6. When a company makes a poor decision…

    Then poorly implements that poor decision…

    And then attempts to rationalize the poor decision and its poor results…

    Why do I need to continue?

  7. @ Gary — Fine with me. I don’t sit back there anyways. Let the coach dwellers subsidize my ticket.

  8. @sunviking, in case you missed it, this blog name is “View from the (AA) Wing”. It doesn’t matter if UA, DL or any others are comparable on the low points.

  9. You have to give AA credit their sub par product in every cabin taught me to pay more and fly elsewhere and avoid them at all costs
    They are fooling very few with their defensive posturing to claim otherwise

  10. @Gene – First class is getting worse though, they’re ripping out 40″ pitch and replacing it with 36″ pitch and less comfortable seats even after these ‘fixes’

  11. @sunviking82 – Delta is a mix of 30″ and 31″ (with seat back screens), it’s not accurate to claim they’re 30″ across the board.

    A320s are getting power outlets, under the current plan, by *end of 2021*. In the mean time the basket of deplorables fleet continues.

    And it’s certainly not accurate to say feedback has been positive on the oasis interior 737s. All AA actually claims when pressed is that likelihood to recommend scores weren’t worse than the legacy US Airways fleet – despite high speed internet and bigger overhead bins.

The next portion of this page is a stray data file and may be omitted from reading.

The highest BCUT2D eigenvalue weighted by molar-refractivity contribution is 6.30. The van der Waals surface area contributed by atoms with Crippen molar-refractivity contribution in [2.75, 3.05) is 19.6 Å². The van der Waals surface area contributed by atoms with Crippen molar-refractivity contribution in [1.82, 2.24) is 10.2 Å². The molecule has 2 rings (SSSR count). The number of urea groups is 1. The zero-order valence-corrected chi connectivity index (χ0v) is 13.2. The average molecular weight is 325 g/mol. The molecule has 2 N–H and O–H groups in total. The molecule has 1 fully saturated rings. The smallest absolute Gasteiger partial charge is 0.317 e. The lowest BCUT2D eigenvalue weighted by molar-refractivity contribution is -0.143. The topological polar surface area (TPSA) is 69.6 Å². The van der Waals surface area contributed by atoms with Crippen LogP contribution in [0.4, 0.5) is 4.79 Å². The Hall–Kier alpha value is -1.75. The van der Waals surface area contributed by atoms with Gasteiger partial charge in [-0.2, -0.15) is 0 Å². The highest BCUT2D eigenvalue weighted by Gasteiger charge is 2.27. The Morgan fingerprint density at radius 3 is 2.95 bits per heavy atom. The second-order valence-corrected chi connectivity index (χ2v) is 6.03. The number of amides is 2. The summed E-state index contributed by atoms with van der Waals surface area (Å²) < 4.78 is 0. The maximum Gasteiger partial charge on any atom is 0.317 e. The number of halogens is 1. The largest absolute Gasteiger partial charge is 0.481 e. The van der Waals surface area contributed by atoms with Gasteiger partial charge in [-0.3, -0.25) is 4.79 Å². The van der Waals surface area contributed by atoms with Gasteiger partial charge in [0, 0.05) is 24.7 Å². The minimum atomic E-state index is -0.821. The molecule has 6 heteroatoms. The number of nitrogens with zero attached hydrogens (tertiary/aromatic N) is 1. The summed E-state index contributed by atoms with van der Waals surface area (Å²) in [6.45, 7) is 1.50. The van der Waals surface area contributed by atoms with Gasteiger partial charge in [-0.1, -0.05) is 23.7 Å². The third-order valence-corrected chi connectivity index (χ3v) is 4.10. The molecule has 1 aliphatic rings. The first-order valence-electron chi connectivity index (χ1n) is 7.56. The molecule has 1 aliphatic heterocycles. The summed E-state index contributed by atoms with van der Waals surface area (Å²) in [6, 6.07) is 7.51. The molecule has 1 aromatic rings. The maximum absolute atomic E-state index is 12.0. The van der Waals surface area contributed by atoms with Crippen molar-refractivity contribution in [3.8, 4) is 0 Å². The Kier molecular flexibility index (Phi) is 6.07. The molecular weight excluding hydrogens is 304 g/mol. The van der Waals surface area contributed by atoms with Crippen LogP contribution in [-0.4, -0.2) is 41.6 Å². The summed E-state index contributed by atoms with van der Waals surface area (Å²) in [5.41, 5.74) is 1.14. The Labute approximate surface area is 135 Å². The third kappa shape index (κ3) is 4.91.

12. And the stock price is $25.83 off a 12-month high of $43.89, and they only make a profit due to selling AAdvantage miles, not from flying. So why is that management team still there? Who exactly is it that is liking the job they are doing?

  13. @gary I am sick and tired of you ripping in AA management. In case you’re not aware, PT Barnum employed dozens of clowns and the enterprise survived, even thrived, for over a century.

  14. @Johhny
    AA management fully deserves to get ripped for ruining a once respectable airline
    that should have been the country’s best
    It also once had the best frequent flyer program and acceptable customer service
    They have destroyed nearly every aspect of their company ,most of the customer experience and One World

  15. @dwondermeant It was a joke. If you’ve followed me on this site, I have frequently lamented that Doug is still there.

  16. @DaveS

    Wait. I thought they were supposed to be targeting a sixty dollar stock price? Or did I hear wrong and it was really sixteen?

  17. I’ve been offered a job in upper management at AA. It’s a smallish salary and lots of stock options.
    Do you think I should ask for the options to be puts?

  18. We at Unitedless are currently looking at installing church pews (albeit the plastic variety).
    Without the armrests each row will be able to seat 8 instead of 6. The good part – since we can’t increase the total number of passengers without adding another cabin attendant we will be able to give you more of that FREEKIN’ PITCH. Using plastic will reduce weight tremendously!

    It’s a win – win. You get your extra knee room + Gary can use his laptop comfortably to write more blog articles, We save boatloads of money on gas.

  19. Would anyone be surprised if they take more space from coach and give it to the front cabin?

Leave a Reply

Your email address will not be published. Required fields are marked *